What we love about growing organic oregano
- Perennial herb that thrives in full sun and poor soil
- A favorite for companion planting with other vegetables
- An intense aromatic herb, with a slightly bitter taste
- Attracts native pollinators and beneficial insects
The best organic oregano for flavorful dishes
Oregano may be one of the most versatile culinary herbs. Delicious in everything from Italian pasta to Mexican dishes to Greek cuisine, oregano should definitely have a place in your herb garden, and perhaps even your cutting garden!
This Mediterranean native blooms in beautiful hues of white, pink, and purple. While oregano typically isn't allowed to flower if used in cooking, If you let a few of your plants bloom, the budding foliage could be the perfect filler for summer bouquets. Have a sandy spot in your yard that won't grow grass? Try sowing some oregano seed—this hardy herb is happy to take over as fragrant ground cover. Organic oregano makes an incredible companion plant to several vegetables, including Brassicas and beans. Not only does organic oregano work as a natural pest repellent, but the herb attracts native pollinators and beneficial insects as well!
How to plant organic oregano seeds
Start organic oregano seeds indoors at least six weeks before the last frost, or direct sow seeds immediately after the last frost. When the seedlings have developed strong taproots, transplant seedlings outside and space them eight to twelve inches apart. Direct sow seedlings outside at around the same spacing. Organic oregano benefits from a process called pinching—as counterintuitive as it sounds, you’ll want to go through after seedlings are at least four inches and cut off the tips. Pinching encourages plants to branch out, making a more abundant harvest come summer. The most flavorful leaves appear on the plant right before it flowers—so for best culinary results, pinch budding stems so the plant will continue to produce flavorful leaves. Keep your oregano plants close to the kitchen and harvest fresh leaves as you need them.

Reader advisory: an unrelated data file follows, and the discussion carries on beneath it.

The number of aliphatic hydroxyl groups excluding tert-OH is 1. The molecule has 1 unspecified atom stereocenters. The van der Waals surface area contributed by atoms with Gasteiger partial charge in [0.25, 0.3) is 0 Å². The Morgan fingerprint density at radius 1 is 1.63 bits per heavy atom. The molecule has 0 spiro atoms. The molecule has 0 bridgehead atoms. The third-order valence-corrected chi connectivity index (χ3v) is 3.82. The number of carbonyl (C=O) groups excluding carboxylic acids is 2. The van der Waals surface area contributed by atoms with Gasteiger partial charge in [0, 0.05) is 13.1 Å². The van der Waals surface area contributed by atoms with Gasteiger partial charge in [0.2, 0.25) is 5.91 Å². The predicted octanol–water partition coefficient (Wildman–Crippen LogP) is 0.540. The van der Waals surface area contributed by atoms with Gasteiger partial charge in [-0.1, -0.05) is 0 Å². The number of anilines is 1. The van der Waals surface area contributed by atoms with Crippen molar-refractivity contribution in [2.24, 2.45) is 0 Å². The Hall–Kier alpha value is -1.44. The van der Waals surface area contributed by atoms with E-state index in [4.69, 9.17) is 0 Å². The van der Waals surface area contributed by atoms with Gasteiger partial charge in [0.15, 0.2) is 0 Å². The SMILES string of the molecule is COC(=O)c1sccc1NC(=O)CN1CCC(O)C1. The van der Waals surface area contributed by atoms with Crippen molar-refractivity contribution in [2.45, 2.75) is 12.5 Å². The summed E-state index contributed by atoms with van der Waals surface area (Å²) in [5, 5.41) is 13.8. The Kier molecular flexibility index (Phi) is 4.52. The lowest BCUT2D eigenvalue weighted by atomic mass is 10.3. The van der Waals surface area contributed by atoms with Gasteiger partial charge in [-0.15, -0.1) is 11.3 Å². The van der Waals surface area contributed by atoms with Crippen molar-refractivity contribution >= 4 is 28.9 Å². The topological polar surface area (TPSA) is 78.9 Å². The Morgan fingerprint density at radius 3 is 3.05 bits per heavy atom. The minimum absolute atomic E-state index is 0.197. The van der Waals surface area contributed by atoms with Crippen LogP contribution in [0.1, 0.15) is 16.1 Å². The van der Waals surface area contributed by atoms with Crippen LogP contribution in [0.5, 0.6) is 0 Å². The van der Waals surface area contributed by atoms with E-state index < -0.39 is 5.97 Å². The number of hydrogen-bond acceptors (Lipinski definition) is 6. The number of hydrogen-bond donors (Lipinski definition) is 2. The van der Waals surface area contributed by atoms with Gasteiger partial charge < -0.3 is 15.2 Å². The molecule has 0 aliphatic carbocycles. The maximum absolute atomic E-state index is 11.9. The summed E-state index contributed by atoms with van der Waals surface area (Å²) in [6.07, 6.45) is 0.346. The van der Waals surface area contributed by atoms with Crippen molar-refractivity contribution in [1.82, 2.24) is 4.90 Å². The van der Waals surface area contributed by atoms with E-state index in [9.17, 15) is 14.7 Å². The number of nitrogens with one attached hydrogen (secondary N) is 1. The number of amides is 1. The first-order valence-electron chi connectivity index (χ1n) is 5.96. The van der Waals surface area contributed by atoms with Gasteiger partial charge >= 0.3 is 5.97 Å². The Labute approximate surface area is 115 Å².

Drying organic oregano
To dry organic oregano in bulk, cut the stems when they are at least six inches tall, cutting above a node (or set of budding leaves) to ensure that your oregano will keep producing. Bunch the stems together, hang upside down in a cool, dry place, and allow to dry for several weeks. Organic oregano leaves hold their flavor when dried, making this an easy spice to store.
In addition to its status as an essential culinary herb, organic oregano is also used medicinally. Oregano essential oil can be applied topically or taken orally. Oregano works as an anti-inflammatory agent and is useful in easing joint pain. The herb also has antibacterial and even antiviral properties. If the flavor alone isn’t enough to entice you to grow organic oregano in your garden this year, maybe this herb’s medicinal properties will. If nothing else, plant this deer-resistant perennial to protect the other plants in your garden!
For more information about planting, growing, and harvesting organic oregano seeds, see the Oregano Seeds Planting Guide.